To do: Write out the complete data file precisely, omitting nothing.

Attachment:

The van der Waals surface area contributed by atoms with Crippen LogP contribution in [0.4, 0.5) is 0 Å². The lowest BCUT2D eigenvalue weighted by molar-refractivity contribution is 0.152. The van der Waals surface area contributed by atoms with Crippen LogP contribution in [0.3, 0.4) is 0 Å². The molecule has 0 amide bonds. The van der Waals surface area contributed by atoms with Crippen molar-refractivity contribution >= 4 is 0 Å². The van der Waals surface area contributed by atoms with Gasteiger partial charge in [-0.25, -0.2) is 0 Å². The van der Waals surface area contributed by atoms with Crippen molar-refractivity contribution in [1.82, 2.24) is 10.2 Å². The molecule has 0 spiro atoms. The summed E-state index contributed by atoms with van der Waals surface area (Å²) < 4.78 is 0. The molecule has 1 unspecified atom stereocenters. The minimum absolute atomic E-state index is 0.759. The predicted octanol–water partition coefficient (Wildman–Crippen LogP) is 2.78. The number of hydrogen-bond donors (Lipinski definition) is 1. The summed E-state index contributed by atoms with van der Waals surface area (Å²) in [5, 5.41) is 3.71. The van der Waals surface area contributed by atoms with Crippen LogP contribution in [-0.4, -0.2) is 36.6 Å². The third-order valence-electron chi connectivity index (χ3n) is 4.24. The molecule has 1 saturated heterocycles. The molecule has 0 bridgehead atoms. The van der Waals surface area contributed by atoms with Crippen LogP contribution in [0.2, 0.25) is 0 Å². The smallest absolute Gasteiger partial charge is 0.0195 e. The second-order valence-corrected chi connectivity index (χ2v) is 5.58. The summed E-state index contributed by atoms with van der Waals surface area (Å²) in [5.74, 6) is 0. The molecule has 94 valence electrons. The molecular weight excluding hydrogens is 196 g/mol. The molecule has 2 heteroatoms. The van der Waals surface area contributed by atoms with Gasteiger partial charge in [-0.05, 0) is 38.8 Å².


The van der Waals surface area contributed by atoms with Crippen LogP contribution in [0.4, 0.5) is 0 Å². The lowest BCUT2D eigenvalue weighted by molar-refractivity contribution is 0.152. The van der Waals surface area contributed by atoms with Crippen LogP contribution in [0.3, 0.4) is 0 Å². The molecule has 0 amide bonds. The van der Waals surface area contributed by atoms with Crippen molar-refractivity contribution >= 4 is 0 Å². The van der Waals surface area contributed by atoms with Gasteiger partial charge in [-0.25, -0.2) is 0 Å². The van der Waals surface area contributed by atoms with Crippen molar-refractivity contribution in [1.82, 2.24) is 10.2 Å². The molecule has 0 spiro atoms. The summed E-state index contributed by atoms with van der Waals surface area (Å²) < 4.78 is 0. The molecule has 1 unspecified atom stereocenters. The minimum absolute atomic E-state index is 0.759. The predicted octanol–water partition coefficient (Wildman–Crippen LogP) is 2.78. The number of hydrogen-bond donors (Lipinski definition) is 1. The summed E-state index contributed by atoms with van der Waals surface area (Å²) in [5, 5.41) is 3.71. The van der Waals surface area contributed by atoms with Crippen LogP contribution in [-0.4, -0.2) is 36.6 Å². The third-order valence-electron chi connectivity index (χ3n) is 4.24. The molecule has 1 saturated heterocycles. The molecule has 0 bridgehead atoms. The van der Waals surface area contributed by atoms with Crippen LogP contribution in [0.2, 0.25) is 0 Å². The smallest absolute Gasteiger partial charge is 0.0195 e. The second-order valence-corrected chi connectivity index (χ2v) is 5.58. The summed E-state index contributed by atoms with van der Waals surface area (Å²) in [5.74, 6) is 0. The molecule has 94 valence electrons. The molecular weight excluding hydrogens is 196 g/mol. The molecule has 2 heteroatoms. The van der Waals surface area contributed by atoms with Gasteiger partial charge in [-0.05, 0) is 38.8 Å².